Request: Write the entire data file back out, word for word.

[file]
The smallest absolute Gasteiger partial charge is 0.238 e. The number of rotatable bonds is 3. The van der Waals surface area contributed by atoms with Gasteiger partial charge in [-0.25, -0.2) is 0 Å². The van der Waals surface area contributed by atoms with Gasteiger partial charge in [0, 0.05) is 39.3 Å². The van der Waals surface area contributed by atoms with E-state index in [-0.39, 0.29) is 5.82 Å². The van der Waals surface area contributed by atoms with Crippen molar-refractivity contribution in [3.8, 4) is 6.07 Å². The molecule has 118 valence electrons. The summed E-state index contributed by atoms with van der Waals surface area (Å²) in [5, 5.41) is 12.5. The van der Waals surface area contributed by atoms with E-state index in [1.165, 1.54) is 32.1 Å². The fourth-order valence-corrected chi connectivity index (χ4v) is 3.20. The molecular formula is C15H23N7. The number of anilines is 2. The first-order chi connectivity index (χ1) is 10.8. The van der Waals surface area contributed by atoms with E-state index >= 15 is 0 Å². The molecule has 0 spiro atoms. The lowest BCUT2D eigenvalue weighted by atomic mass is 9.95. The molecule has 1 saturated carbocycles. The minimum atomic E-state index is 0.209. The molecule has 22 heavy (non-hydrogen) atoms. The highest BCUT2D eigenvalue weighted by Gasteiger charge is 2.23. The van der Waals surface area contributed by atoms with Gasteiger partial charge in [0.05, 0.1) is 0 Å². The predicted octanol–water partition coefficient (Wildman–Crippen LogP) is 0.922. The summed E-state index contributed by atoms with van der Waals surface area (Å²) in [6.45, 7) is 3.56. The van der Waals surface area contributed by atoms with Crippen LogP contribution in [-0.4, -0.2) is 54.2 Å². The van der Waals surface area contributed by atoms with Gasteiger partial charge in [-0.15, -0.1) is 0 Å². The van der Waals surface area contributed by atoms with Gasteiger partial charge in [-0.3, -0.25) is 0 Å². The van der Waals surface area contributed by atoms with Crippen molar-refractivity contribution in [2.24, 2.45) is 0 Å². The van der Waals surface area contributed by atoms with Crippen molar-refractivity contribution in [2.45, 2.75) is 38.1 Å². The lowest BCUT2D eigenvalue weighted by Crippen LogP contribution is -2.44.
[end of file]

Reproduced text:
The smallest absolute Gasteiger partial charge is 0.238 e. The number of rotatable bonds is 3. The van der Waals surface area contributed by atoms with Gasteiger partial charge in [-0.25, -0.2) is 0 Å². The van der Waals surface area contributed by atoms with Gasteiger partial charge in [0, 0.05) is 39.3 Å². The van der Waals surface area contributed by atoms with E-state index in [-0.39, 0.29) is 5.82 Å². The van der Waals surface area contributed by atoms with Crippen molar-refractivity contribution in [3.8, 4) is 6.07 Å². The molecule has 118 valence electrons. The summed E-state index contributed by atoms with van der Waals surface area (Å²) in [5, 5.41) is 12.5. The van der Waals surface area contributed by atoms with E-state index in [1.165, 1.54) is 32.1 Å². The fourth-order valence-corrected chi connectivity index (χ4v) is 3.20. The molecular formula is C15H23N7. The number of anilines is 2. The first-order chi connectivity index (χ1) is 10.8. The van der Waals surface area contributed by atoms with E-state index >= 15 is 0 Å². The molecule has 0 spiro atoms. The lowest BCUT2D eigenvalue weighted by atomic mass is 9.95. The molecule has 1 saturated carbocycles. The minimum atomic E-state index is 0.209. The molecule has 22 heavy (non-hydrogen) atoms. The highest BCUT2D eigenvalue weighted by Gasteiger charge is 2.23. The van der Waals surface area contributed by atoms with Gasteiger partial charge in [0.05, 0.1) is 0 Å². The predicted octanol–water partition coefficient (Wildman–Crippen LogP) is 0.922. The summed E-state index contributed by atoms with van der Waals surface area (Å²) in [6.45, 7) is 3.56. The van der Waals surface area contributed by atoms with Crippen LogP contribution in [-0.4, -0.2) is 54.2 Å². The van der Waals surface area contributed by atoms with Gasteiger partial charge in [-0.15, -0.1) is 0 Å². The van der Waals surface area contributed by atoms with Gasteiger partial charge in [-0.3, -0.25) is 0 Å². The van der Waals surface area contributed by atoms with Crippen molar-refractivity contribution in [2.24, 2.45) is 0 Å². The van der Waals surface area contributed by atoms with Crippen molar-refractivity contribution in [2.45, 2.75) is 38.1 Å². The lowest BCUT2D eigenvalue weighted by Crippen LogP contribution is -2.44.